@NYGovCuomo Blames Teachers, Ignores His Funding Failures

Via the blogging machine that is Peter Greene, we find a new and disturbingly illiterate letter from NY Governor Andrew Cuomo's State Operations Director, Jim Malatras. The Times-Union has the original on line; it's mostly a Jeopardy-style (form of a question) laundry list of Cuomo's reformy policies, with an occasional cheap shot thrown in every now and then at teachers and their unions for failing to solve every social and economic problem facing the Empire State.

Peter neatly deals with the stupidity that is the Cuomo education policy agenda -- more charter schools, test-based teacher evaluations, tenure, merit pay, mayoral control, etc. -- so I'll leave that alone for now. Instead, let's take a moment to bask in the self-righteousness that is the world of the Son of Mario:
Several weeks ago Governor Cuomo said that improving education is thwarted by the monopoly of the education bureaucracy. The education bureaucracy's mission is to sustain the bureaucracy and the status quo and therefore it is often the enemy of change. The result is the current system perpetuates the bureaucracy but, [sic*] fails our students in many ways. 
Tackling these questions with bold policy and leadership could truly transform public education and finally have it focus on the student as opposed to the bureaucracy. [emphasis mine]
You know, the "bureaucracy." Don't make him actually say it... (cough, cough, *NYSUT*, cough...)

You'll remember, of course, that the Son of Mario suffers the little children better than anyone else; just ask him if you doubt it. So when he sends out his hack to take on the education "bureaucracy" (cough, cough, *UFT*, sniff...), understand it has nothing to do with the petty, vindictive war he's waging against NYSUT because they refused to get in line and endorse him in the last election.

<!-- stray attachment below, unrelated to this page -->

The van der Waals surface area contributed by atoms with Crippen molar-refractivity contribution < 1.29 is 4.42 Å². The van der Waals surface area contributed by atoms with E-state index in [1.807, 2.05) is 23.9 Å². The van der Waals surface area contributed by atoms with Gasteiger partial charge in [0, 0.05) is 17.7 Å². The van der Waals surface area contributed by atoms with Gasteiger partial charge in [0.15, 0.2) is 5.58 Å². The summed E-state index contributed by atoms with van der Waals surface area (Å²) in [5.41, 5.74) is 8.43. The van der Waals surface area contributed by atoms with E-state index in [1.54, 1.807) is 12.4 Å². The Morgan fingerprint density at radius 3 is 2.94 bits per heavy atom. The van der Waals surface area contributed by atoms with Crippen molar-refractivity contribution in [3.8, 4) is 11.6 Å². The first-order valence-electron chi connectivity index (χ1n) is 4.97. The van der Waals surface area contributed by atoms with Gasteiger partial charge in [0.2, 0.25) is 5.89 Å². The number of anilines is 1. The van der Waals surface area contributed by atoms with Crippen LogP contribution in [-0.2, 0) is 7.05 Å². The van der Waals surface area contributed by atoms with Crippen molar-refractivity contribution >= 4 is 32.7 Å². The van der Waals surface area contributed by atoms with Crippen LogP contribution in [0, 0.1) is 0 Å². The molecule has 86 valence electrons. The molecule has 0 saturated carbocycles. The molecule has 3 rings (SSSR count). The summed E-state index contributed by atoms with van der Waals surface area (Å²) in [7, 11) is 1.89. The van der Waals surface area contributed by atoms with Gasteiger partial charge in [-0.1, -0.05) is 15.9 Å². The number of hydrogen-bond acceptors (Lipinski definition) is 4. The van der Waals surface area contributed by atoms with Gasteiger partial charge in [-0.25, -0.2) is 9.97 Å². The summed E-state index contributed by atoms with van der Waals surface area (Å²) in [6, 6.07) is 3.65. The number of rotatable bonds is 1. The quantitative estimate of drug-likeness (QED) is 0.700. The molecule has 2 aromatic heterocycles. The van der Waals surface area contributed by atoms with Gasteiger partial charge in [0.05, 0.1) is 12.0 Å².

Oh, no, and how rude of you to suggest such a thing! The Son of Mario is pushing his reformy, evidence-free agenda because his "bold" style of leadership demands he do so! Except that the one thing that could actually help New York's students -- the most important issue facing the state's schools -- isn't even mentioned in Malatras's letter:
December 1, 2014
Lawsuits brought by students in New York’s small cities school districts and New Jersey’s rural districts challenging unfair funding are poised to advance in early 2015. The lawsuits raise the failure of Governors Andrew Cuomo and Christopher Christie to adequately fund school funding formulas in the Empire and Garden States, respectively.
Education Law Center is serving as co-counsel in both lawsuits.  Below are brief summaries of the cases and court schedules.
Maisto v. New York 
In this lawsuit, students in eight, high poverty, “small cities” school districts assert that their schools are deprived of the teachers, support staff, programs and services deemed “essential” to afford them a “meaningful high school education,” the standard for a “sound basic education” under the New York Constitution as previously established by the Court of Appeals, the state’s highest court. 
The students are prepared to demonstrate that the lack of essential education resources is caused by large shortfalls in state school aid due to the Cuomo Administration’s refusal to fund the state’s Foundation Aid Formula. The Formula was enacted in 2007 to respond to the Court of Appeals ruling in the Campaign for Fiscal Equity case. The NY Legislature put the Formula in place to ensure sufficient state funding to provide essential resources for all students to have the opportunity for a sound basic education.